I’m researching a biography of Alexa McDonough, the former Nova Scotia and federal New Democratic Party leader. There’s plenty to research. Her elective political career alone spanned nearly 30 years of Canadian political history from her first failed run for parliament as a 35-year-old in 1979 to her eventual retirement in 2008 as the still-engaged senior stateswoman in Jack Layton’s pre-Orange Wave caucus.
As I began rummaging around in the musty attic of news clippings from the late 1970s and early ’80s, I couldn’t help but be struck by the descriptors reporters routinely hung on McDonough: she was “the daughter of a millionaire socialist,” “the wife of a prominent Halifax lawyer,” “the sister of a former top aide to Premier Gerald Regan,” “the mother of two sons,” and, oh yes, “attractive” and “pretty.” Don’t forget pretty.
Not that she wasn’t all of those, of course, but she was far more than the sum of her appendage parts. She was the first female leader of a major political party in Canada and one of the few women politicians anywhere, and yet she was inevitably pigeon-holed and diminished as the-something-of.
No one in the media then seemed to know quite how to deal with a woman as politician.
When I say no one, I mean men. At that time, most political reporters were men, as were virtually all the newsroom leaders who ultimately decided what was news and, as importantly, how that news should be written.
I was permitted to hire her because she was a talented young journalist and (more important) because management knew they could pay her $10 less a week
Back in 1970, I hired the first female reporter at a small local radio station in Halifax. Conventional wisdom at the time was that listeners didn’t want to hear women on the air. They sounded… well, like women. Imagine… I was permitted to hire her because she was a talented young journalist—she was—and (more important) because management knew they could pay her $10 less a week because… well, she was a woman.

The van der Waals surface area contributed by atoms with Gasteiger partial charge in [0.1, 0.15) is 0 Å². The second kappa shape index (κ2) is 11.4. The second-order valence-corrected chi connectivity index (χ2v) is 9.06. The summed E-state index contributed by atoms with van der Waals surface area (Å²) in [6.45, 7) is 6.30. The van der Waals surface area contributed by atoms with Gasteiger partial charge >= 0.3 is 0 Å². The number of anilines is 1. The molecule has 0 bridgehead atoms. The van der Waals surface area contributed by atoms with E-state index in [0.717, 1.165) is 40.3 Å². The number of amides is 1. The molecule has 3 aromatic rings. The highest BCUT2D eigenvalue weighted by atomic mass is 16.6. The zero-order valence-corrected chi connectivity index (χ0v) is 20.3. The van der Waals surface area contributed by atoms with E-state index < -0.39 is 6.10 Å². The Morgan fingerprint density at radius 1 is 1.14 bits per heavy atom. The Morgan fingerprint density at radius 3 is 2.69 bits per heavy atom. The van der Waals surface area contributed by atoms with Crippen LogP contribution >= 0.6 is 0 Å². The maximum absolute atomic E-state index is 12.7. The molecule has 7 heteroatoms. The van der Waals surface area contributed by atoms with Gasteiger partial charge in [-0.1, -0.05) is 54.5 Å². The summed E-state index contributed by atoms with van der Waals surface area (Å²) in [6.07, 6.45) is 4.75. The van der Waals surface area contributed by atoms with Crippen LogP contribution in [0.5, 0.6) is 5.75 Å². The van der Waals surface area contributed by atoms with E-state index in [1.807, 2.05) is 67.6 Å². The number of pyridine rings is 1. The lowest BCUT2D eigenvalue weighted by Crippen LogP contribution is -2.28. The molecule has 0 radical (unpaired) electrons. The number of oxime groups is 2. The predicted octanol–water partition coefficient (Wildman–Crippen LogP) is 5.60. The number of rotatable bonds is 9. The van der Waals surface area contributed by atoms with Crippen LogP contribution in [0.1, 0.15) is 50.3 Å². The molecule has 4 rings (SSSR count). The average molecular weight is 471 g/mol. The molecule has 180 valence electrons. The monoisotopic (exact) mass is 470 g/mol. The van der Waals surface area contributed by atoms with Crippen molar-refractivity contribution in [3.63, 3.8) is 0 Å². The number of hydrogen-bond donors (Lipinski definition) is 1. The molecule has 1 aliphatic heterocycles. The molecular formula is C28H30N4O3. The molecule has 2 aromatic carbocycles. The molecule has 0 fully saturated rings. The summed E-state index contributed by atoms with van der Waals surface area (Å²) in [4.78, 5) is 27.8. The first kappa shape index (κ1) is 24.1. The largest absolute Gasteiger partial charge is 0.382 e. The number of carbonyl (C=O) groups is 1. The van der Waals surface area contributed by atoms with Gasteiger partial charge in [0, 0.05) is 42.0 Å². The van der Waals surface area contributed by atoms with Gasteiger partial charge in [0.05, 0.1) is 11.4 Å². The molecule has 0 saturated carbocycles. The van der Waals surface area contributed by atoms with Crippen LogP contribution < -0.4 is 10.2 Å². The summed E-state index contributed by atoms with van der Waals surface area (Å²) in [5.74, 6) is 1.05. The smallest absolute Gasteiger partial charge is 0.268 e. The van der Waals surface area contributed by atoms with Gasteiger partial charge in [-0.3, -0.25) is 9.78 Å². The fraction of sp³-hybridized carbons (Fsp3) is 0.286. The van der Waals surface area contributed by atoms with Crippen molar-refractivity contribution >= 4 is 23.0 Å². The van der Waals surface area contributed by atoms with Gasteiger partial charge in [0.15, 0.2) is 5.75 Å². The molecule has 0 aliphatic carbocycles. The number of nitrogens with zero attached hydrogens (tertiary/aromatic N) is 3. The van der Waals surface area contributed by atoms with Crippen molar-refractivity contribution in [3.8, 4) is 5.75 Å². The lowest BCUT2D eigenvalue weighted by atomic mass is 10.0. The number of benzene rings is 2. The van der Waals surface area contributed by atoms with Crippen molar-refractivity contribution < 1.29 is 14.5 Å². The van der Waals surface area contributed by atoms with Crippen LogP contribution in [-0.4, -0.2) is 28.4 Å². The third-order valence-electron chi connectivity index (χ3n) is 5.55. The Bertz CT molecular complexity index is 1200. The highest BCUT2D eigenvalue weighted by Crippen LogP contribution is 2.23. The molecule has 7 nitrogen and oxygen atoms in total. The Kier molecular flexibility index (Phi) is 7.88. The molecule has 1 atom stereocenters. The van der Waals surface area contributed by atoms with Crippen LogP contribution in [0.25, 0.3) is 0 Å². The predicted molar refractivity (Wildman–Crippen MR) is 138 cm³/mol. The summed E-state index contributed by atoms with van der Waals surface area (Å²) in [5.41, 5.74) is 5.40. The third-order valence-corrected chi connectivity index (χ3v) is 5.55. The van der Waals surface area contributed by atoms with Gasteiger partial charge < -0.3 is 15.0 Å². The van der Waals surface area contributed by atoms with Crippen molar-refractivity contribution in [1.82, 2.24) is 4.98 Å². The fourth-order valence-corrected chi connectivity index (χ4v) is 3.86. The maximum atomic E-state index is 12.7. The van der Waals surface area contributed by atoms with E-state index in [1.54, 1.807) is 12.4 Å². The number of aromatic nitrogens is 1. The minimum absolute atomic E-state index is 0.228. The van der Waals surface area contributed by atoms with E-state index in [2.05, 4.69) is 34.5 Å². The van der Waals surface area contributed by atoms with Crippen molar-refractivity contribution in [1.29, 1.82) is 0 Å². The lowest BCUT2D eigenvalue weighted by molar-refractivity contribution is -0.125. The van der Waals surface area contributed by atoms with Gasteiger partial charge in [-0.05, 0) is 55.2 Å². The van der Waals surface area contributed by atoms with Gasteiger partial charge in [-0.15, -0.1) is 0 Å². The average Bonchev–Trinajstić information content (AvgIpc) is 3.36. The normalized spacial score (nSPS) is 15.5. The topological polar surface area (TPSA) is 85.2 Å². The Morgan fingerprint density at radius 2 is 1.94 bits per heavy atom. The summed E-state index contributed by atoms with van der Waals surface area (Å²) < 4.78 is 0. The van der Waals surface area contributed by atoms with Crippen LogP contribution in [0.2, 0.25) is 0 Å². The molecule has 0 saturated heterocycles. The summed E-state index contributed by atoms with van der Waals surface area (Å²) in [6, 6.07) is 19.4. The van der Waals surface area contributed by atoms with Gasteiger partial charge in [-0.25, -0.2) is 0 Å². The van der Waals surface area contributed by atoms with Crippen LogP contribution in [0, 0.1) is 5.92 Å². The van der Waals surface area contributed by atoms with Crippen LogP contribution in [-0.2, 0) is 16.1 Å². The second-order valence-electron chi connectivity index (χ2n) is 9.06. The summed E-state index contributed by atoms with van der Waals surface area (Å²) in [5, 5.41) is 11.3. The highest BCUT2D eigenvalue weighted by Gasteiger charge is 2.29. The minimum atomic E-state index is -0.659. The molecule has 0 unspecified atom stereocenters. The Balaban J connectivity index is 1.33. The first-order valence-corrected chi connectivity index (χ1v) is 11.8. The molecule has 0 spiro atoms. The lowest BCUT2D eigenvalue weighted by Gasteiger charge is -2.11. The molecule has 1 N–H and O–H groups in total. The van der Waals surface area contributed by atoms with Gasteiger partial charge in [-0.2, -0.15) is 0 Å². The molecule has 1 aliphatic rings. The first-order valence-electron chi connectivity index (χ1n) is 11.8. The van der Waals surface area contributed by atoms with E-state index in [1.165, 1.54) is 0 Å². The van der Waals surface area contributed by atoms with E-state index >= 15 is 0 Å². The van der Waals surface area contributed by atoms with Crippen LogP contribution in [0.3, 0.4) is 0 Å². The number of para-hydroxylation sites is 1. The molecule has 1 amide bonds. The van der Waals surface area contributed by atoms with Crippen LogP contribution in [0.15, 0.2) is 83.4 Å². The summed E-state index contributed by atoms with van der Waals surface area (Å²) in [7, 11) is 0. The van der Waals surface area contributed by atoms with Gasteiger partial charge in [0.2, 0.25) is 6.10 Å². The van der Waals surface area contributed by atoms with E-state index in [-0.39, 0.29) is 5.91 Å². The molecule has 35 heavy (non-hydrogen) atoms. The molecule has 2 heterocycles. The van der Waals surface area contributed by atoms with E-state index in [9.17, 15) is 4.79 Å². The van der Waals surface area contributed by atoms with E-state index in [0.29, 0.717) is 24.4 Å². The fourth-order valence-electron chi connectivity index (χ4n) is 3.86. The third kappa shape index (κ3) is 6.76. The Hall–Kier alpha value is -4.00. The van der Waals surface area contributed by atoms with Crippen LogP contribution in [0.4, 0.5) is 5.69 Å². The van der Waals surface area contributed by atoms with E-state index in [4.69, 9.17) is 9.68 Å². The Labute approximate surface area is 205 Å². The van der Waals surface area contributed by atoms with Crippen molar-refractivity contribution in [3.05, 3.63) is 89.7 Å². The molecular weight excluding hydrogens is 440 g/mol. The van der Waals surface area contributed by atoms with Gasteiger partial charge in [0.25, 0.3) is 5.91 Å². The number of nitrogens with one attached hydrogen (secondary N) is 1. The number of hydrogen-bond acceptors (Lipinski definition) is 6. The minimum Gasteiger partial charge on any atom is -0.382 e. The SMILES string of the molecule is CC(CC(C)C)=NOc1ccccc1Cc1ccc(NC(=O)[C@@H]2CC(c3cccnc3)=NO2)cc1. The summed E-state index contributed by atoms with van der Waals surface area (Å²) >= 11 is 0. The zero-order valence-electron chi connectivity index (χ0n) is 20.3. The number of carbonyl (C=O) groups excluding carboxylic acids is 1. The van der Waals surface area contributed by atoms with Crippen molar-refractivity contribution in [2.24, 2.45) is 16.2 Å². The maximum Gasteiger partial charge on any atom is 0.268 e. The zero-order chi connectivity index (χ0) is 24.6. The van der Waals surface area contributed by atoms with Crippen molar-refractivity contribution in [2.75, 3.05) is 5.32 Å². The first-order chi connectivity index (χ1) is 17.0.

It would be comforting to argue such things couldn’t happen today. They probably wouldn’t. They would almost certainly be called out publicly for what they are. Partly, that’s thanks to our great 21st century leveler, social media, but it’s also partly because newsrooms themselves are very different places than they were 40 years ago. As a certain prime minister noted when he unveiled a gender-balanced cabinet almost four years ago “because it’s 2015.”
The mere presence of more women, not only inside newsrooms but also, increasingly, in positions of power in news organizations, has changed our definition of news for the broader and better.
Can you imagine the New York Times, circa 1979, committing the resources necessary to uncover bad behaviour by the likes of Harvey Weinstein, Bill O’Reilly et al? And giving those stories such prominent display we are now in the middle of an historical #metoo reckoning? I can’t.
Or how about the managers at the Globe and Mail allowing reporter Robyn Doolittle to spend 20 months gathering data from 870 police forces, crunching numbers and writing previously unwritten stories demonstrating conclusively how our police forces consistently refused to believe women who said they’d been raped?
Changing the composition of newsrooms changes our definition of news. For the better. The same, of course, could/should be said of businesses and boardrooms.
We should be celebrating—or at least marking—those changes, but we should also be noting just how much work we still need to do. There is still a distinct lack of diverse voices (indigenous, African Canadian, those of other colours, immigrants) telling their stories and making those stories part of our shared experience. In the media. And in the business world.
We’ve come a long way, baby, but, baby, we still have a long way to go.